Lebanon was next, a country where the domestic league is controlled by sectarian interests. Hezbollah runs one club, as do the Sunnis, the Druze and theMaronites. Every weekend was like a mini civil war, so much so that soccer in Lebanon has been played behind close doors, with the supporters banned from attending, because the government fears that crowd violence could spark yet another civil conflict. It’s no surprise that, in those circumstances, building a national team with a common purpose is all but impossible.
Iran, in recent years one of the region’s strongest performers, narrowly missed out when they lost to South Korea. But the backdrop to the game was the outbreak of the Green Revolution in the wake of the disputed Presidential elections. Several players took to the field wearing green wrist bands in solidarity, incensing the regime and the coach. The wrist bands were conspicuous by their absence in the second half. A late Korean goal sealed their fate. Government newspapers wrote chillingly about how certain players had been ‘retired’ in punishment for their insubordination.
Saudi Arabia, Bahrain, Israel — who have to qualify through UEFA, the European confederation, because no Arab states will play it — all failed to make the grade too, a mixture of bad luck (Bahrain came within one goal of becoming the smallest country to ever qualify for the finals), ineptitude (Israel somehow lost to Latvia in what should have been an easy qualifying campaign) and falling standards (Saudi soccer is stagnating largely because of an isolationism that sees the government and the soccer authorities frown on their top players moving to Europe).
But it is the case of Iraq that is perhaps the most frustrating. When the Lions of Mesopotamia won the 2007 Asian Cup, it was one of sport’s greatest fairytales. With the country paralyzed by sectarian violence and on the verge of civil war, the national soccer team was a rare beacon of hope and unity. As their country burned, a team of Shia, Sunni and Kurdish players all came together to produce arguably the greatest upset soccer has ever seen.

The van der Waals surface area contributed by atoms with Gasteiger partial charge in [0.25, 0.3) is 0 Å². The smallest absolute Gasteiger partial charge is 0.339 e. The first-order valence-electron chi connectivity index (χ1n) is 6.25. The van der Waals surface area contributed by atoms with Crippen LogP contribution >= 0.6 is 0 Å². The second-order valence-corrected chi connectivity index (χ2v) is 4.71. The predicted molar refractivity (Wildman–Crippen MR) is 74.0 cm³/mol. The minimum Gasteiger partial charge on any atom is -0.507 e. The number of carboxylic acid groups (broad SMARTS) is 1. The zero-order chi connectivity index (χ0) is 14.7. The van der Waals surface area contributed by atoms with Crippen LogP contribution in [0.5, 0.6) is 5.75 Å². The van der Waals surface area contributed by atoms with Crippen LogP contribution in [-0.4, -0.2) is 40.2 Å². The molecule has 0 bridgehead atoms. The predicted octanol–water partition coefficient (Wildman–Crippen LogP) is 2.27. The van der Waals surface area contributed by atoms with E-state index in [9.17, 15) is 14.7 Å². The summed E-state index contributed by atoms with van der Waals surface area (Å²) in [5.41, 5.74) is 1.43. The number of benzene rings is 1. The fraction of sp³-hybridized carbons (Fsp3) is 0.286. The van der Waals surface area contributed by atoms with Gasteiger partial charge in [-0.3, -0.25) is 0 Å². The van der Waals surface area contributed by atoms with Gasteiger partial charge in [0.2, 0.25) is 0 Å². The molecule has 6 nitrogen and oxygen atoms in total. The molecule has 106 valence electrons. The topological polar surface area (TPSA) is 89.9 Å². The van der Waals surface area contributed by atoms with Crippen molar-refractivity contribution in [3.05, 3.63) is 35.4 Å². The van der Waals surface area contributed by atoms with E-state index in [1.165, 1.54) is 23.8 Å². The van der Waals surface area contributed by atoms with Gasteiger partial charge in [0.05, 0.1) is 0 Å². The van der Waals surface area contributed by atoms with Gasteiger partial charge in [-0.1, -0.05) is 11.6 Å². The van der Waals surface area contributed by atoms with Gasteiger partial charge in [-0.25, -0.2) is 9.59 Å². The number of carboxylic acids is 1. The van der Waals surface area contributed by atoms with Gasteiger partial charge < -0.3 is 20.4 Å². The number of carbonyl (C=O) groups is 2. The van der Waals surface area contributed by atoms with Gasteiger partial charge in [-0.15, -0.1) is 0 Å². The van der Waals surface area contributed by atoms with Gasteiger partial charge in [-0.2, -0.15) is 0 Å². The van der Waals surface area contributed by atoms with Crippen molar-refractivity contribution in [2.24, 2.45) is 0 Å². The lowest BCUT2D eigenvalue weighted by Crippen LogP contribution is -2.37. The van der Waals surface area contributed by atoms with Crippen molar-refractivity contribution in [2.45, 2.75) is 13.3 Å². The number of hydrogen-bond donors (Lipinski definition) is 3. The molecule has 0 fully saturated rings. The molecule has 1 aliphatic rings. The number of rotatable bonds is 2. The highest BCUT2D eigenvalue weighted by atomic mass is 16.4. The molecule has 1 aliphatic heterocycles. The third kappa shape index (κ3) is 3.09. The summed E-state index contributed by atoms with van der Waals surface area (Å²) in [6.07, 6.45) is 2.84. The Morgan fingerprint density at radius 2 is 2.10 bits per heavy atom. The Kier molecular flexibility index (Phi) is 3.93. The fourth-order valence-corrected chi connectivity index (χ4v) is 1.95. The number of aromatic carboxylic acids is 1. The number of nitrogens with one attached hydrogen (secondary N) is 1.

It proved to a nation that Iraq was worth more than the sum of its parts. A case can even be made that, without the victory and the resulting "rally around the flag" effect, Iraq might not exist as an entity today.
But 12 months later the Iraq Football Association was suspended from FIFA because of a row between the Shia-controlled Youth and Sports Ministry and the head of the FA, a former player who had flourished under Saddam Hussein’s rule. On the pitch, Iraq was knocked out by Qatar in hugely controversial circumstances. It emerged afterwards that Qatar had fielded an ineligible player — which carries a mandatory disqualification — but FIFA refused to overturn the result. Why? Because the Iraqi FA had sent their paperwork in too late.
You’ll read a lot about the unifying effect of soccer over the next few weeks, about how the "Beautiful Game" can bring nations and peoples together. And sometimes, in rare cases, that’s true. But soccer, as we saw in Cairo, can also be a destructive force that entrenches prejudice. There will be some limited fraternity when Algeria takes on the "Great Satan" — Algeria will play the United States in the group stage. There might even be some pro-Gaza protests. But the region will largely be looking elsewhere, backing Brazil (Emiratis and Saudis), Germany or France (Syrians and Lebanese) or England (Egyptians, Jordanians and Israelis).
There is some hope. Qatar stands a good chance of winning the bid to host the 2022 World Cup bid, which would be a hugely significant move. And the UAE’s investment in the English Premier League encapsulates the new financial clout of the Gulf and the Middle East.
But for this World Cup, Algeria will cut a lonely figure thanks to the region’s self destructive forces. So much so that for one game and one game only every Egyptian, even President Mubarak himself, will cross their fingers and pray for Team USA.
James Montague is the author of When Friday Comes: Football in the War Zone (Random House), a book about soccer and politics in the Middle East.